An underhanded, sarcastic comment threw me last night. It was clearly aimed at me and full of passive-aggression. Only those “in the know” would have understood it- there were a few sniggering looks between those people. Flashback to school and similar experiences. Within seconds I was panicking and questioning- “was that aimed at me?”, “did she really say that?”, “am I just being crazy?”.
It’s those subtle remarks that really set off self-doubt in what I am perceiving and how I’m interpreting it. When other people around you don’t notice anything, you have nobody to validate your way of perceiving what happened, so you continually question and doubt yourself, all the while trying to deal with any emotions that automatically switch on- mainly anxiety, later anger.
In the past- mainly school and work environments- people have always said to me “you’re too sensitive”, “you need a thicker skin”. I don’t agree with that. If I lose my sensitivity, I lose my ability to love deeply, to experience deeply, my innate spirituality, my creativity, my passion. These are things I now see as gifts. It’s taken a long time as I previously believed that yes, I was too sensitive and should learn to be like everybody else. Maybe because I’m sensitive I am also kinder, more compassionate and empathic? In my opinion these are definitely qualities that need to be out there in the world.
But I would like to be less afraid of being hurt. I am so scared of harsh comments, criticism, unkindness and bullying, that I isolate myself enormously.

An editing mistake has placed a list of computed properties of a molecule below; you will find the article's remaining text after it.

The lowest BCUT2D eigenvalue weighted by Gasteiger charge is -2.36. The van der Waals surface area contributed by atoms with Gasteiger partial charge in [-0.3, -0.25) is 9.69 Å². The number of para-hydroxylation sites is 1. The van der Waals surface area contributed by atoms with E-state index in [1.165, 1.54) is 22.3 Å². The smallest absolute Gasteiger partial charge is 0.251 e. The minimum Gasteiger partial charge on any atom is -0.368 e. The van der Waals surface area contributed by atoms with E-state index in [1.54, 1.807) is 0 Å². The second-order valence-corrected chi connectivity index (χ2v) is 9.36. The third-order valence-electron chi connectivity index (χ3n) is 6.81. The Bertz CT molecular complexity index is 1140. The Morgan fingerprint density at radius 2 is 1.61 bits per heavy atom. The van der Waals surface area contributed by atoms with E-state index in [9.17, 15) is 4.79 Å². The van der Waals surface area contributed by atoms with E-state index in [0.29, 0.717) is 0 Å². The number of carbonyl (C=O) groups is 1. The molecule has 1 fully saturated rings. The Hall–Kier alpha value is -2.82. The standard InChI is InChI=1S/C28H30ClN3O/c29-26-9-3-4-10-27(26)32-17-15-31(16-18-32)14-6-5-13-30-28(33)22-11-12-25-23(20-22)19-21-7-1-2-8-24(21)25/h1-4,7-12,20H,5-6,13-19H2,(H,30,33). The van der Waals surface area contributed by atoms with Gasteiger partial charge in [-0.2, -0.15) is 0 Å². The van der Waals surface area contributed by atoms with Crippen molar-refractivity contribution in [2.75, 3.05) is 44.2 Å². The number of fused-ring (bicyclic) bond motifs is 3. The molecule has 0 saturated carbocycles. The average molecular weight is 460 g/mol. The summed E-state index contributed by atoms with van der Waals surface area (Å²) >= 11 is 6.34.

I think to feel more protected I must love myself so much, and be so involved with serving a purpose in the world, that these comments or unkindness’s just roll off my back, because I’m so into loving and living my life, that I barely take any notice.
When other people behave unkindly I think it is also a good warning sign to keep them out of my life, and to spend time with much kinder folk. There is a strange part of me that is determined to get involved with unkindness and show those that have hurt me that I didn’t deserve it, or to change the person’s view of me to something more positive. My ego views other people’s opinions of me as so important that they are the ones that form my view of myself- my whole identity, so any negative comments coming my way are seen by my ego as major attacks on my psyche.
The more conscious part of me knows that it is my own opinion of myself that matters. It is good to take others’ views of myself into consideration when they are coming from somebody who knows me well, loves me, and is honest and truthful, but nobody has the power to dictate my identity. It happened in childhood- it’s a pattern now that I will break. As a child it was about survival- be the person my parents/teachers want me to be to avoid abandonment. That’s in its most basic form. But I don’t need to do that anymore. I am safe. I will not abandon myself anymore.